Love, Crèpes, & Self-Respect
As I sit here at a café on my last morning in Normandy enjoying a crèpe chocolat and deca au lait, I reflect on what I’ve learned over the past three weeks of silence. With only a week to go on the break in communication I requested with my beloved, both for his sake and my own, I’m getting ready to travel back to England five days earlier than originally planned.
Why am I returning early? Because I needed to. For me. I needed to take care of myself–learn to enjoy my own company again–instead of being a guest in someone else’s home. I’ve survived this heartbreak through the kindness and patience of friends. But now it’s my turn.
Taking care of my own needs first, for a damn change.
Along with my uncanny ability to give and receive love comes a deep capacity for empathy. Far too often I put the needs and feelings of those I love before my own. Friends and lovers, alike. It ultimately and always hurts me. Yet I tell myself that I would rather take on their pain than for them to feel it…because I love them. But when I take on their pain, I don’t take it away from them. Instead, we both hurt.
Relationships do require selflessness and sacrifice and compromise at times. No doubt. And, granted, one does not give in order to receive, by no means. However, if one gives and gives and gives of oneself with little or no reciprocity, one damages oneself as well as one’s relationship.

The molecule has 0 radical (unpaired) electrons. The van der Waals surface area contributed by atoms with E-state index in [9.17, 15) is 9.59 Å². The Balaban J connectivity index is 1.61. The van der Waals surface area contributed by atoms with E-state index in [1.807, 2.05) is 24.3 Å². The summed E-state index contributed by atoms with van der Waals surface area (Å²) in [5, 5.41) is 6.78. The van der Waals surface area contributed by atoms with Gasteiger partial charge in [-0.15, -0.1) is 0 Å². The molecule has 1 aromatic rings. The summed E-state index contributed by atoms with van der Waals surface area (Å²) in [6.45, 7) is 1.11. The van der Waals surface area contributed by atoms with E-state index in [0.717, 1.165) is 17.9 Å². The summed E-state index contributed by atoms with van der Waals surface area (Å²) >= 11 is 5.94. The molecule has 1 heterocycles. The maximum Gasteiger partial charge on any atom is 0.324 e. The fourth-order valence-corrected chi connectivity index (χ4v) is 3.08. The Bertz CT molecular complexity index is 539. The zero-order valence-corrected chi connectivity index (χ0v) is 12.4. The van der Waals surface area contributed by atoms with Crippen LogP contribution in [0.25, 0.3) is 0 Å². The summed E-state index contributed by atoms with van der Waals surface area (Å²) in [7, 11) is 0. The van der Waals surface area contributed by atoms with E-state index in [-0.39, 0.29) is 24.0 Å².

My clothes hang loosely on my body, as I’ve lost even more weight in my grief, but I’m okay. I always did have trouble losing weight, so it’s not that bad, albeit not all that healthy. Still, it enabled me to enjoy a few more delicious pain au chocolats and lots of cheese without worrying about my thighs too much. I even got a strawberry tart!
Do I still grieve the loss of a love?
Yes and no.
Yes, because the feeling of betrayal cuts deep. A betrayal of trust. A betrayal of the heart. Knowing I meant too little for him to try, to not give up.
No, because I have not given up. I still hold love in my heart. Now coming from a place of love and understanding, rather than a place of fear and anxiety, I can see that he felt trapped in the complexity of his life and our growing love somehow exacerbated that in his mind. He likely felt that cutting off his love would help ease some of his stress. I hope that after this time apart, he will feel more relaxed and at peace. Where he, too, can view the situation from a place of love and understanding, rather than a place of fear and anxiety.
Do I still love him?
But not desperately.
Do I need him in my life? No.
Do I want him in my life? Very much so.
I’ve learned so much in the past three weeks, mostly about myself. No doubt there is much more to learn from the safety of this last week of silence. And even more in my remaining four weeks in England, away from my main support back home. And, of course, even more as life continues on thereafter.
Where my beloved and I go after the end of this week is yet to be seen.
But I’ve learned that although it feels wonderful to be desired and loved and cherished, self-respect feels even better.
I deserve respect.
I deserve reciprocity.
I deserve honesty.
I deserve integrity.
I deserve accountability.
From him, of course. From others, sure. But mostly from myself.
And now. I demand it.
Perhaps the greatest thing I’ve learned is that although I may be forced to let go of the love he feels for me, I do not have to let go of the love I feel for him.
I do not have to deny it.
I do not have to hide it.
I do not have to stifle it.
I do not have to smother it painfully into oblivion.
I feel love, and it feels wonderful.